The importance of any given artist is dependent on only one thing. You can chart their lasting effects, the people they influenced or the new techniques they pioneered, but when you get down to it all that matters is how much they care. Great artists give everything they have as honestly as possible at every show and every recording. That’s where Coldplay’s newest record Viva La Vida falls short; it doesn’t sound like they give a shit.
Since their breakthrough album Parachutes in 2000, Coldplay has been making music that sounds big, and Viva La Vida sounds huge. The album seems like a cohesive work because of the epic feeling Brain Eno’s production lends to it. An enormous budget and very good players make every song a titanic construction.
But this is all overcompensation. It doesn’t sound like these big arrangements were meant to complement the vocals, but rather to hide them. Chris Martin’s voice squeaks from behind all this, in a way that’s more pathetic than endearing. He’s going through the motions, hitting high notes when he wants to be exciting and falling down to a whisper when he tries to be intimate, but it’s all just a scam. No vocal tricks or big production can conceal his faults. He sounds too self-conscious, too controlled, and too rigid to be truly earnest.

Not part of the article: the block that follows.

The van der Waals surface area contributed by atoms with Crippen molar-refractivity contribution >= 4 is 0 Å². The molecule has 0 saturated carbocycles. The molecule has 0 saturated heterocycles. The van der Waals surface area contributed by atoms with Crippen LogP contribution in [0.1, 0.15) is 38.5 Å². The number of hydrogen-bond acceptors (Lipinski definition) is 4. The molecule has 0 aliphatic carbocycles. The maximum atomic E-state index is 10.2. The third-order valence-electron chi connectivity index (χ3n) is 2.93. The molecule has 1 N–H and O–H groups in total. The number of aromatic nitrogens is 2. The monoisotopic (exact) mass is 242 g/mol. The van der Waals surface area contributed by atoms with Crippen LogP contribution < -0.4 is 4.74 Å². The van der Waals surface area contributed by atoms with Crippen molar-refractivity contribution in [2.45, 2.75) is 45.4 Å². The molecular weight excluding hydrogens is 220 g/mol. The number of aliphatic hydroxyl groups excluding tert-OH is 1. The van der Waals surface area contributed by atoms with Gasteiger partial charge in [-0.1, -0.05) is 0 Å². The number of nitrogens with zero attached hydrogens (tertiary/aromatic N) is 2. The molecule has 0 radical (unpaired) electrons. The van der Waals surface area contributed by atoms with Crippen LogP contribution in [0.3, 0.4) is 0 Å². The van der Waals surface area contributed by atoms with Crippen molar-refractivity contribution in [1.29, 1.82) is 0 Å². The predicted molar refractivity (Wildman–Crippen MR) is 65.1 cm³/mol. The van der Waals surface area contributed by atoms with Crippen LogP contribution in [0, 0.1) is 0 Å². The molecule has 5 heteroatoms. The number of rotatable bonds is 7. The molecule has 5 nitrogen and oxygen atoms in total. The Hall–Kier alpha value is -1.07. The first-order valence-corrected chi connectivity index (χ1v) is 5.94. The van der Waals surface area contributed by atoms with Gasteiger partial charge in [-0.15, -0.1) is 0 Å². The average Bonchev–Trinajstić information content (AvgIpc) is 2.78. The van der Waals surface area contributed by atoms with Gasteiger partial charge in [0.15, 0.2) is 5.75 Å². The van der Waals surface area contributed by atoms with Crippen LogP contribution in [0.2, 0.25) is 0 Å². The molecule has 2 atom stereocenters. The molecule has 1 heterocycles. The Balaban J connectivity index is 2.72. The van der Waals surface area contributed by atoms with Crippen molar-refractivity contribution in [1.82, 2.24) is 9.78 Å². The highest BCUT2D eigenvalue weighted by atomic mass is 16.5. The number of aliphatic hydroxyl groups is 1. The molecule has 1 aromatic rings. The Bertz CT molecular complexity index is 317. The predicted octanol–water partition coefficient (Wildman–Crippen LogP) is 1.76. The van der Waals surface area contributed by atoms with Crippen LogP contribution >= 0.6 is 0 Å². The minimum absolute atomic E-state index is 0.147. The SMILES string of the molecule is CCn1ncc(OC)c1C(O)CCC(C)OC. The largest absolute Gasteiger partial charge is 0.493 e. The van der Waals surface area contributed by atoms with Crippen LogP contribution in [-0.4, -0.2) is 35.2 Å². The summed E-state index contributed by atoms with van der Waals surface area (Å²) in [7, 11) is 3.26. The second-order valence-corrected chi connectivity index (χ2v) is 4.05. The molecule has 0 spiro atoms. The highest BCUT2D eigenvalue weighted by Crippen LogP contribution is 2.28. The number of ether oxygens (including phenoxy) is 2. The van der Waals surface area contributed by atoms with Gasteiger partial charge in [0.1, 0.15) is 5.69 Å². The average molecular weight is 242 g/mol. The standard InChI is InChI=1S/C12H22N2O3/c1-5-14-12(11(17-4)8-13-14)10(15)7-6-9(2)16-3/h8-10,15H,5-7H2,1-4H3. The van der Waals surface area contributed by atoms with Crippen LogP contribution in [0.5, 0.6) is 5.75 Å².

But maybe it’s overly demanding to ask for honesty from everyone. True, it’s a difficult thing to really bare yourself for everyone to see. There are undeniable benefits to playing music in a way that feels comfortable, and maybe that’s enough for some people. But it all feels like a waste of time. If I choose to sit down and listen to what Chris Martin has to say for 45 minutes, the least I expect is honesty. The least I expect is to feel like he’s concerned with the things that he’s saying. If Martin doesn’t care, then why should I?
LORENZO WOLFF is a musician living in New York. He can be reached at: firstname.lastname@example.org